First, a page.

Optimum Télécom Algérie, operating under the name Djezzy, is the second-largest provider in the country. The company had led the market in terms of business volume and GSM subscribers until 2016, when it fell behind ATM. Djezzy has a subscriber base of 16.4m, accounting for 34.9% of the total market. The company lost ground in part when it faced delays in attaining a 3G licence in 2013. To rebuild its competitiveness the operator announced its “Djezzy Speed” service in August 2016, which resulted in the provision of 3G coverage across Algeria’s 48 wilayas (provinces) by that year’s end. The ability to roll out the service so quickly was helped by the massive deployment of antennae by Nokia, with the rate of expansion reaching a peak of 130 sites per week throughout the operation. Djezzy’s management also included 4G-compatible technology within the antennae, allowing the company to launch its 4G connection across 13 wilayas in November 2016.
Wataniya Télécom Algérie is the third-largest company in the mobile market with 13.3m subscribers, or a 28.3% share. Owned by Kuwaiti and Qatari companies, Wataniya entered the local market in 2004 under the brand name Ooredoo. The company was the first in the country to launch 4G services, in September 2016, which led to a spike in activity. Ooredoo announced its subscribers surpassed 14m in the first half of 2017. This strong performance has enabled the company to further invest in the modernisation of network technology.
There are currently two international submarine cables with bandwidth of 1040 Gbps connecting Algeria to the global network; however, real consumption is 840 Gbps. The deployment of 3G and 4G services has shifted the market approach towards enhancing the customer experience, with operators focusing on raising average revenue per user by promoting all-inclusive contract plans. These packages include a range of value-added services that provide high-speed packet access and wireless connections. However, operators are faced with insufficient infrastructure, which hampers their ability to deliver the expected quality of service. Broadband adoption speeds of 4 Mbps are still well below the global average of 7.2 Mbps, reducing both download speeds and performance for users. According to a study released in mid-2017 by the UK-based firm Cable, Algeria ranked 161st out of 189 countries for internet speed.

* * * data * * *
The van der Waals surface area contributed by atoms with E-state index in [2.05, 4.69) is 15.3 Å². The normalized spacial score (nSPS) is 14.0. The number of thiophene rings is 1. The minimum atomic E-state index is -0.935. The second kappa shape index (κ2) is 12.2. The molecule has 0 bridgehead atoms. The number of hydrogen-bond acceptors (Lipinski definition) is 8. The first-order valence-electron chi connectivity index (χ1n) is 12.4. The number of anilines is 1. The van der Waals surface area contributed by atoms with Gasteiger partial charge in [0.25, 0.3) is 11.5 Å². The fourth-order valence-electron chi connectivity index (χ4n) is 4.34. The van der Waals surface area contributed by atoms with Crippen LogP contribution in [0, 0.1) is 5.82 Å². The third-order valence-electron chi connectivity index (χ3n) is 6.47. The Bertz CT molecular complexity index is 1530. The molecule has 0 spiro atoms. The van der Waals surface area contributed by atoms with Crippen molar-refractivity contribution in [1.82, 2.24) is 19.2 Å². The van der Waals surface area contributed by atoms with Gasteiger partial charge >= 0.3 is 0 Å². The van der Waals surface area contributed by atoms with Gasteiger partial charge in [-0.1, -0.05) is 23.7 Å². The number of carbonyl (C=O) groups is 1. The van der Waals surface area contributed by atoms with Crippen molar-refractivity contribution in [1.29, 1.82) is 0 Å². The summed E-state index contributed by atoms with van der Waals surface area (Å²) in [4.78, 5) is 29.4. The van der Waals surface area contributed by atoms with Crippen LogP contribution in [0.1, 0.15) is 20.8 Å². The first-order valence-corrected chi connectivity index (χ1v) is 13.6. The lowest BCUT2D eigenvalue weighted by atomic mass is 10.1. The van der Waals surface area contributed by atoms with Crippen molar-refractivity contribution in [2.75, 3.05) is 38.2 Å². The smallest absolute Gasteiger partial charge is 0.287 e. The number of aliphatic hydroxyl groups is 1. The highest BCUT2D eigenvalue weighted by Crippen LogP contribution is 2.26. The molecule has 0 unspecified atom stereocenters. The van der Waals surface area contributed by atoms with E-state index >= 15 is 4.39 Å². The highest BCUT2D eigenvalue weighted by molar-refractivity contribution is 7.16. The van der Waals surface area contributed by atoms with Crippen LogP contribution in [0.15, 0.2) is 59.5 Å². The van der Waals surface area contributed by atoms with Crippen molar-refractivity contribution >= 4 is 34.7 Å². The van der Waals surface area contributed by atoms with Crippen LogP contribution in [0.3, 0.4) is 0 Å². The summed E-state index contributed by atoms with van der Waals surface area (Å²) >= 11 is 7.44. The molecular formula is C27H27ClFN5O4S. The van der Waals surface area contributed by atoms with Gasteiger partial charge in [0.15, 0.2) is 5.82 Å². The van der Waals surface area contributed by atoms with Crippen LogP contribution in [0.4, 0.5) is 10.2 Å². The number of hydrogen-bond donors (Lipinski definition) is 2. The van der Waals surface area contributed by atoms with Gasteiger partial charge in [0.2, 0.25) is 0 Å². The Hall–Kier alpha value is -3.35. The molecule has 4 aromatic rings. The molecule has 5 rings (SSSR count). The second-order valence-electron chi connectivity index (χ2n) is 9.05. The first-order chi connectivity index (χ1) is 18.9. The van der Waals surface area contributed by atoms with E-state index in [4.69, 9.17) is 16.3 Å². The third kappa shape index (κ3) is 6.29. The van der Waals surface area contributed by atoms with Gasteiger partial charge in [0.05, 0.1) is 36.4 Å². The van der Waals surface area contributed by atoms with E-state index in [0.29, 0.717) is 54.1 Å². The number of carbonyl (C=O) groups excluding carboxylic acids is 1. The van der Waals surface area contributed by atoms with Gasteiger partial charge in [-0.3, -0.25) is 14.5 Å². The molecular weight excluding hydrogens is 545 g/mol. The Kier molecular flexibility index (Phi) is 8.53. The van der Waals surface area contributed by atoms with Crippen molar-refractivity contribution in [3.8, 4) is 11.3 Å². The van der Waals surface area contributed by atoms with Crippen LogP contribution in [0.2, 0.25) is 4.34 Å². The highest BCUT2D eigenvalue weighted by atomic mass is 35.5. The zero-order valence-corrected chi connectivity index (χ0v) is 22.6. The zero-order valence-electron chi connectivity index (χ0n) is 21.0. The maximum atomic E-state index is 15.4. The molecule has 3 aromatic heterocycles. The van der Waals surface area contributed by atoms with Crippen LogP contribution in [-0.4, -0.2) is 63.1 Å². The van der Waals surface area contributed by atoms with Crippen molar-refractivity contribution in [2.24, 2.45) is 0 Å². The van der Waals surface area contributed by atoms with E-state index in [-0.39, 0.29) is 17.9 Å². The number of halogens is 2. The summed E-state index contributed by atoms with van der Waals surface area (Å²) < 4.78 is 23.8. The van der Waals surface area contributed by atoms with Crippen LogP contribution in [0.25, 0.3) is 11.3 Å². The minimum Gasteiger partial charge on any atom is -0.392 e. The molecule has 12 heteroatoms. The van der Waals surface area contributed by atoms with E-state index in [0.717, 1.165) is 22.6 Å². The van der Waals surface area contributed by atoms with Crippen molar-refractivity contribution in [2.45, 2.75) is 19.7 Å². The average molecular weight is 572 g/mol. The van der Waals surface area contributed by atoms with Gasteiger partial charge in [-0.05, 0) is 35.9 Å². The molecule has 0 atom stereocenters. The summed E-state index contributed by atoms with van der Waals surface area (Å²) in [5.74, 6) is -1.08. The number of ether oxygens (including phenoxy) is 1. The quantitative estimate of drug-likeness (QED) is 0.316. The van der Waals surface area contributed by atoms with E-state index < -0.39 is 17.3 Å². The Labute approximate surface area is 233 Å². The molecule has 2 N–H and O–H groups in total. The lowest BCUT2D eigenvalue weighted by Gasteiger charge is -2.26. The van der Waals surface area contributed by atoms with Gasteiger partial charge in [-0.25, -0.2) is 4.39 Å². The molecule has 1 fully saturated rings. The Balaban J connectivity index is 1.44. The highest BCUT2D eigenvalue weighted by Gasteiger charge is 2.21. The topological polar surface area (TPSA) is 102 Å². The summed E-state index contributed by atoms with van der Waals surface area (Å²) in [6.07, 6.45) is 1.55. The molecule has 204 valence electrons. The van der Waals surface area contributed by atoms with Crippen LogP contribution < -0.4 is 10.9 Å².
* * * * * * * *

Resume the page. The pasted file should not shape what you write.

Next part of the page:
The sector is awaiting the implementation of a new telecoms law, with the draft bill adopted by the Council of Ministers in December 2016. The draft law could be pivotal in increasing competitiveness in the sector, as it would open up the nationalised communications market to private companies, with operators outside of AT given access to Algeria’s telecoms exchange. “The fact that private actors do not benefit from the same market access conditions as public entities is a big issue for the ICT sector. It means there is not enough competition within the market, which ends up impacting the final customers,” Fadi Gouasmia, CEO of AnwarNet, a local ICT firm, told OBG.
If enacted the bill would oversee the opening of the market by creating an independent authority that would be responsible for the regulation of the electronic and postal markets on behalf of the state. Its primary role would be to ensure fair markets and healthy competition, but it would also be tasked with ensuring quality standards in telecoms infrastructure, settling disputes between operators over sharing infrastructure, connections and data, as well as protecting the rights of subscribers. Elements of the bill have proven controversial, however, with concerns over provisions that would allow the widespread monitoring of international phone calls. Negotiations over the draft law are expected to continue into late 2017, but the government is hopeful it will be implemented by the end of the year.